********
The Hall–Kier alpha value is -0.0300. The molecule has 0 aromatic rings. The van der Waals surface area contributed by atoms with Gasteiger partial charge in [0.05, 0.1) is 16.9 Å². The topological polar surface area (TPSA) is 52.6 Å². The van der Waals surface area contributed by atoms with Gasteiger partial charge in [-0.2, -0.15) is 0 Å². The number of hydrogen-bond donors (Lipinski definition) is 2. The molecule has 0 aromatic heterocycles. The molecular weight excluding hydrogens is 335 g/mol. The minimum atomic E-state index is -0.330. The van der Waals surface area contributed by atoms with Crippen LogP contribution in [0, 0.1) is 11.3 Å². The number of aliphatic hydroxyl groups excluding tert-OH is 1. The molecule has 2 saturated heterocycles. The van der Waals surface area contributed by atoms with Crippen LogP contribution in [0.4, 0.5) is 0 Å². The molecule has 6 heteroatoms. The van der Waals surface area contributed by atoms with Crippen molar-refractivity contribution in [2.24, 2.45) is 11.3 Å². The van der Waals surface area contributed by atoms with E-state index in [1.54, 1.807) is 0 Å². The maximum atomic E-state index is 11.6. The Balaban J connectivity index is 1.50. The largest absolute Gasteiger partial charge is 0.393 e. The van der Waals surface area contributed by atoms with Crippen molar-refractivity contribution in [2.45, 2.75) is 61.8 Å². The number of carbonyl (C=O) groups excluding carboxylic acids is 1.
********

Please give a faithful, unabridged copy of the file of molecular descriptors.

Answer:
The Hall–Kier alpha value is -0.0300. The molecule has 0 aromatic rings. The van der Waals surface area contributed by atoms with Gasteiger partial charge in [0.05, 0.1) is 16.9 Å². The topological polar surface area (TPSA) is 52.6 Å². The van der Waals surface area contributed by atoms with Gasteiger partial charge in [-0.2, -0.15) is 0 Å². The number of hydrogen-bond donors (Lipinski definition) is 2. The molecule has 0 aromatic heterocycles. The molecular weight excluding hydrogens is 335 g/mol. The minimum atomic E-state index is -0.330. The van der Waals surface area contributed by atoms with Crippen LogP contribution in [0, 0.1) is 11.3 Å². The number of aliphatic hydroxyl groups excluding tert-OH is 1. The molecule has 2 saturated heterocycles. The van der Waals surface area contributed by atoms with Crippen LogP contribution in [0.4, 0.5) is 0 Å². The molecule has 6 heteroatoms. The van der Waals surface area contributed by atoms with Crippen molar-refractivity contribution in [2.24, 2.45) is 11.3 Å². The van der Waals surface area contributed by atoms with E-state index in [1.54, 1.807) is 0 Å². The maximum atomic E-state index is 11.6. The Balaban J connectivity index is 1.50. The largest absolute Gasteiger partial charge is 0.393 e. The van der Waals surface area contributed by atoms with Crippen molar-refractivity contribution in [2.45, 2.75) is 61.8 Å². The number of carbonyl (C=O) groups excluding carboxylic acids is 1.